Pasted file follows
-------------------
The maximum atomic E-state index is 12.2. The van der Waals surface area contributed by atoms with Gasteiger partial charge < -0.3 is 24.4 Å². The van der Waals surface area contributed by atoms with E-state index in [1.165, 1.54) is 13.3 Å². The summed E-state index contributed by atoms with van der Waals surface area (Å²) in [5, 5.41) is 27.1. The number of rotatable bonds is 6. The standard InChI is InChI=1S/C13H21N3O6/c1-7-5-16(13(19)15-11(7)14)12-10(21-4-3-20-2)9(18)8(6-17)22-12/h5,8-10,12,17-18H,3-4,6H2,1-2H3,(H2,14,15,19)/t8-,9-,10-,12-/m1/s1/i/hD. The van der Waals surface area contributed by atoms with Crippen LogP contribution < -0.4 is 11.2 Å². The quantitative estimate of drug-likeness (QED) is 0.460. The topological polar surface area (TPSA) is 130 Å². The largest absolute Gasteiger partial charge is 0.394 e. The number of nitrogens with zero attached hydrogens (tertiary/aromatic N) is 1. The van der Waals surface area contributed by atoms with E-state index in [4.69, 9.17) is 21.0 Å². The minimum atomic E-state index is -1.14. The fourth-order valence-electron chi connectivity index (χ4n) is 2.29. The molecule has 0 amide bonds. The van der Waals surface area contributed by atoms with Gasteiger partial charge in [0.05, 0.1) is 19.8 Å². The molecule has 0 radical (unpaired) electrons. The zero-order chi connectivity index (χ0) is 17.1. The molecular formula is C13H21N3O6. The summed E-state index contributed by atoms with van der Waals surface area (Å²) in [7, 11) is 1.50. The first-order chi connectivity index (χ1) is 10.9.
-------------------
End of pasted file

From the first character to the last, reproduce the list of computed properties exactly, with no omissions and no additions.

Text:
The maximum atomic E-state index is 12.2. The van der Waals surface area contributed by atoms with Gasteiger partial charge < -0.3 is 24.4 Å². The van der Waals surface area contributed by atoms with E-state index in [1.165, 1.54) is 13.3 Å². The summed E-state index contributed by atoms with van der Waals surface area (Å²) in [5, 5.41) is 27.1. The number of rotatable bonds is 6. The standard InChI is InChI=1S/C13H21N3O6/c1-7-5-16(13(19)15-11(7)14)12-10(21-4-3-20-2)9(18)8(6-17)22-12/h5,8-10,12,17-18H,3-4,6H2,1-2H3,(H2,14,15,19)/t8-,9-,10-,12-/m1/s1/i/hD. The van der Waals surface area contributed by atoms with Crippen LogP contribution < -0.4 is 11.2 Å². The quantitative estimate of drug-likeness (QED) is 0.460. The topological polar surface area (TPSA) is 130 Å². The largest absolute Gasteiger partial charge is 0.394 e. The number of nitrogens with zero attached hydrogens (tertiary/aromatic N) is 1. The van der Waals surface area contributed by atoms with E-state index in [4.69, 9.17) is 21.0 Å². The minimum atomic E-state index is -1.14. The fourth-order valence-electron chi connectivity index (χ4n) is 2.29. The molecule has 0 amide bonds. The van der Waals surface area contributed by atoms with Gasteiger partial charge in [0.05, 0.1) is 19.8 Å². The molecule has 0 radical (unpaired) electrons. The zero-order chi connectivity index (χ0) is 17.1. The molecular formula is C13H21N3O6. The summed E-state index contributed by atoms with van der Waals surface area (Å²) in [7, 11) is 1.50. The first-order chi connectivity index (χ1) is 10.9.